Checking and setting alignment on early muscle cars is not difficult once you know all the
Since this is Car Craft, where do-it-yourself rules, we just know you secretly harbor an intense desire to get familiar with the basics of alignment and at least know what all those obscure terms mean. This will be especially important the next time you're stranded on a lost Pacific island and the cannibals offer to crown you king if you can dial in the right caster and camber on their Pro Bamboo car. More realistically, what if you want to test your car at the dragstrip after a suspension rebuild, but the alignment shop can only fit you in a week from Wednesday? Just do it yourself and you'll know it's right. We'll cover the basics and get into how to set your own alignment at home with a few simple tools that any good car crafter should have in his toolbox. Even if you don't intend on becoming the neighborhood chassis specialist, at least you can talk intelligently when the bench racing turns to camber and caster. You might actually find this stuff fascinating-we do...
This is stuff you should have learned in high school auto shop, but in case you skipped class that day, let's review. Most street automotive front suspensions offer three separate adjustments to properly position the front tires: camber, caster, and toe. Camber is easy to visualize. Face the front of your car and look at the front tires. If the tops of the tires are tilted inward, it is called negative camber. Conversely, if the tops of the tires are tilted outward, that's positive camber. This is a serious tire-wear angle that has a huge impact on vehicle handling in a corner with minimal effect on straight-line driving.
Camber is most easily seen from the front of the car looking directly at the front tires.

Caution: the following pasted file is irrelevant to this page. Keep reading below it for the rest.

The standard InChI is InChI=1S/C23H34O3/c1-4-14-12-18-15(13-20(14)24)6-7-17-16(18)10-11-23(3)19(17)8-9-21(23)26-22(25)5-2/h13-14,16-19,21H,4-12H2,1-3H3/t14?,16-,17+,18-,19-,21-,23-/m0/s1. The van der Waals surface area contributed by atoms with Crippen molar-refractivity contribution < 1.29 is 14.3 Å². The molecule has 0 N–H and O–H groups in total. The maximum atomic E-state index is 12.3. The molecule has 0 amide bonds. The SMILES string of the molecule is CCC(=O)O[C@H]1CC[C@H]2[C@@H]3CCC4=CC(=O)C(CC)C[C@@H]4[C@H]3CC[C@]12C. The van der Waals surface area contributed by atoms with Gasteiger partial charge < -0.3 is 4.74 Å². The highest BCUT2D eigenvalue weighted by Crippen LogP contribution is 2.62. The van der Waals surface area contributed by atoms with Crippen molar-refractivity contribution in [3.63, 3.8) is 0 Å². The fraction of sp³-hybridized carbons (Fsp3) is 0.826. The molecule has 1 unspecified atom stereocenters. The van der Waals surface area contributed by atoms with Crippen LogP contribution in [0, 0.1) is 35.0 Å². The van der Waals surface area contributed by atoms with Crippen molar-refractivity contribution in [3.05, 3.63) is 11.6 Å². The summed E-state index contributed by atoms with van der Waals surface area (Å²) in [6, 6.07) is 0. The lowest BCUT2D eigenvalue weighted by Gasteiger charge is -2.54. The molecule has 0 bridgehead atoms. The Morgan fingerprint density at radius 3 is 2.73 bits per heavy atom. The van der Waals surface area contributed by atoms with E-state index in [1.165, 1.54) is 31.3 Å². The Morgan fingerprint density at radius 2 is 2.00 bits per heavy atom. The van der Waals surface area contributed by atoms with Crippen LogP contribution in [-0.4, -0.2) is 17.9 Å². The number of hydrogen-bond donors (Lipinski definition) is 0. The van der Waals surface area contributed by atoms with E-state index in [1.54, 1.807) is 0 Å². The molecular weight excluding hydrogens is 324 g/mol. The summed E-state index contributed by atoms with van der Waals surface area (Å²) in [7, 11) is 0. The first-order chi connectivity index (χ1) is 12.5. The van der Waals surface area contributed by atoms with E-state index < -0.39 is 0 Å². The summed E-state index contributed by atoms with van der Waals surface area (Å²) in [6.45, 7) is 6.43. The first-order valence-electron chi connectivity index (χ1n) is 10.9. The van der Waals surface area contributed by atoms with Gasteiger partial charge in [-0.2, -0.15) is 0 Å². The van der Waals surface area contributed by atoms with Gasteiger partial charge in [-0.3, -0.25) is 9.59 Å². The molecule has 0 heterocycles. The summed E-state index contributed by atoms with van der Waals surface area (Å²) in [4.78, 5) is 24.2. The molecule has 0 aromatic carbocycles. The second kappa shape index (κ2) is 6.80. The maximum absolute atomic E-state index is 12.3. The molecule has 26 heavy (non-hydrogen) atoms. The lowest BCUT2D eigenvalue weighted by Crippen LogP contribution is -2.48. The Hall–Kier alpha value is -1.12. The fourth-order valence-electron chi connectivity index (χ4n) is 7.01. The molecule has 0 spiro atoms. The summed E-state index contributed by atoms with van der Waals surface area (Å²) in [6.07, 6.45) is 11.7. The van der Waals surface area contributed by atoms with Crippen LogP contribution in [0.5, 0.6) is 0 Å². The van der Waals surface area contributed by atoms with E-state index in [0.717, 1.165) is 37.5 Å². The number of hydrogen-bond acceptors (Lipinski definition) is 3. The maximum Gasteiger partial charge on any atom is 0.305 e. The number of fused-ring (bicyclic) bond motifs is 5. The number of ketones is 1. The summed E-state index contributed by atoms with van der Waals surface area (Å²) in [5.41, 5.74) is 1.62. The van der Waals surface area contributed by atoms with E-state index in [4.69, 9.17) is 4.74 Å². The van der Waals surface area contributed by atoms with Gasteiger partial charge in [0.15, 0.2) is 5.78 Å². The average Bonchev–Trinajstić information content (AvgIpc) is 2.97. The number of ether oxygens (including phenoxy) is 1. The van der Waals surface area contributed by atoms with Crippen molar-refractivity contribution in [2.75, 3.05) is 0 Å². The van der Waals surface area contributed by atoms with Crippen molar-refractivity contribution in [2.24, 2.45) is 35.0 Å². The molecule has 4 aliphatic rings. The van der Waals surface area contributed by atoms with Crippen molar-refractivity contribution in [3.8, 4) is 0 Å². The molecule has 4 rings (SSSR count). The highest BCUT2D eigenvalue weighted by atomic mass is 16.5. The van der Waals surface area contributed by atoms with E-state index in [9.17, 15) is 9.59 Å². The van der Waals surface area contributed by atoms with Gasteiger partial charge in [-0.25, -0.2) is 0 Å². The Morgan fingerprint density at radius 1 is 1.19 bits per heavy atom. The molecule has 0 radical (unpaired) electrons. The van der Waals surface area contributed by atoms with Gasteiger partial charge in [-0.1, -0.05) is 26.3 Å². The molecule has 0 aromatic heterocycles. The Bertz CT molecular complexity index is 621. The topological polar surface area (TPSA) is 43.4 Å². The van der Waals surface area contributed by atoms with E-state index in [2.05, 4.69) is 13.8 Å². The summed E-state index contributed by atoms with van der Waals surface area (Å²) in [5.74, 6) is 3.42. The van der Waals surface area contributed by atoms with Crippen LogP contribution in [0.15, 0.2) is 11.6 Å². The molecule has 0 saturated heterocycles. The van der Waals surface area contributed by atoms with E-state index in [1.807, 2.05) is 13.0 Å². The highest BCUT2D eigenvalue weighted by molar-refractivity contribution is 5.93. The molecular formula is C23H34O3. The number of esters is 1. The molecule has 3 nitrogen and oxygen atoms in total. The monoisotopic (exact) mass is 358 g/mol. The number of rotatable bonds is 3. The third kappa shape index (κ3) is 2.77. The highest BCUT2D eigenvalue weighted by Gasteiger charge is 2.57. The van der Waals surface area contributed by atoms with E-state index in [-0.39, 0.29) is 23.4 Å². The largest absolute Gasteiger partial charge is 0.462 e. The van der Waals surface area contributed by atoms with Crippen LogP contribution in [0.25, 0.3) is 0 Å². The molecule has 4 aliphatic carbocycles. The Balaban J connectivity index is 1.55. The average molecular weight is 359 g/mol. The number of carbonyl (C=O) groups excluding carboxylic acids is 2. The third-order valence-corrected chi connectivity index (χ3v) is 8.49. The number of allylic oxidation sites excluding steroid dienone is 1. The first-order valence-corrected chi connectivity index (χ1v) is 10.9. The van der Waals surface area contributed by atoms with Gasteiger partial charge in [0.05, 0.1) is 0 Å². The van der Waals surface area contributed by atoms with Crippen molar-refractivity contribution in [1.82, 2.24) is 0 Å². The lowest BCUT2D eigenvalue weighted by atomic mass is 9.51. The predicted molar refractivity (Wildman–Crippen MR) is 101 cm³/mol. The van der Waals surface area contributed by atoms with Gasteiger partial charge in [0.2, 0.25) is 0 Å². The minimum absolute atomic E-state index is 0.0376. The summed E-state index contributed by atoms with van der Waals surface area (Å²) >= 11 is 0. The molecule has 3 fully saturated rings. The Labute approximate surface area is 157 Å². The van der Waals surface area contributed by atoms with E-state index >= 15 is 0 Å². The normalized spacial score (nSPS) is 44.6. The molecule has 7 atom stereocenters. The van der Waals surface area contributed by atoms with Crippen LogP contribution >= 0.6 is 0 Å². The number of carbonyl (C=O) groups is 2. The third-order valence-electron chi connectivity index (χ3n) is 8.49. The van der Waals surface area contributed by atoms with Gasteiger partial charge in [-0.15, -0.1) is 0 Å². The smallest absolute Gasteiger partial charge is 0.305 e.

Caster is a little less obvious. If you look at a bicycle from the side, the top of the spindle is angled rearward toward the rider. This is an extreme example of positive caster that creates high-speed stability-the effect that allows the rider to let go of the handlebars while the bike tracks straight. Positive caster creates an aligning torque by positioning a portion of vehicle weight behind the tire, which helps position the tire straight ahead. It is this same torque that requires more effort to turn the wheel. The opposite situation is negative caster, where the top of the spindle is tilted forward past its vertical centerline. This creates a grocery cart-like situation, where the wheel centerline is behind the spindle centerline. Negative caster reduces steering effort because the weight moves forward of the spindle vertical center but also detracts from high-speed stability. Virtually all vehicles employ positive caster, but excessive amounts can lead to camber problems, since these two angles directly affect each other.
Toe is perhaps the easiest to understand. Look down at your feet and point your toes inward with your heels angled outward. It's not surprising that this is called toe-in. Substitute front tires for your feet and the effect is the same. The opposite, toe-out, is where the leading edges of the front tires are angled outward. Both of these situations are significant tire-wearing angles, so setting toe is critical to handling and tire life. Toe-out is the worse of the two angles, since a car with excessive toe-out will have skittish steering, often darting to either side of the road very easily. The usual spec is slight toe-in to compensate for angular pressure that forces each tire outward as the car rolls down the road.
Caster is viewed from the side of the tire. Positive caster is when the top of the spindle
Looking down at the front tires from the front, this is toe-in. Toe-out would be when the
Most bubble alignment gauges are designed like this one from Intercomp. The two outer scal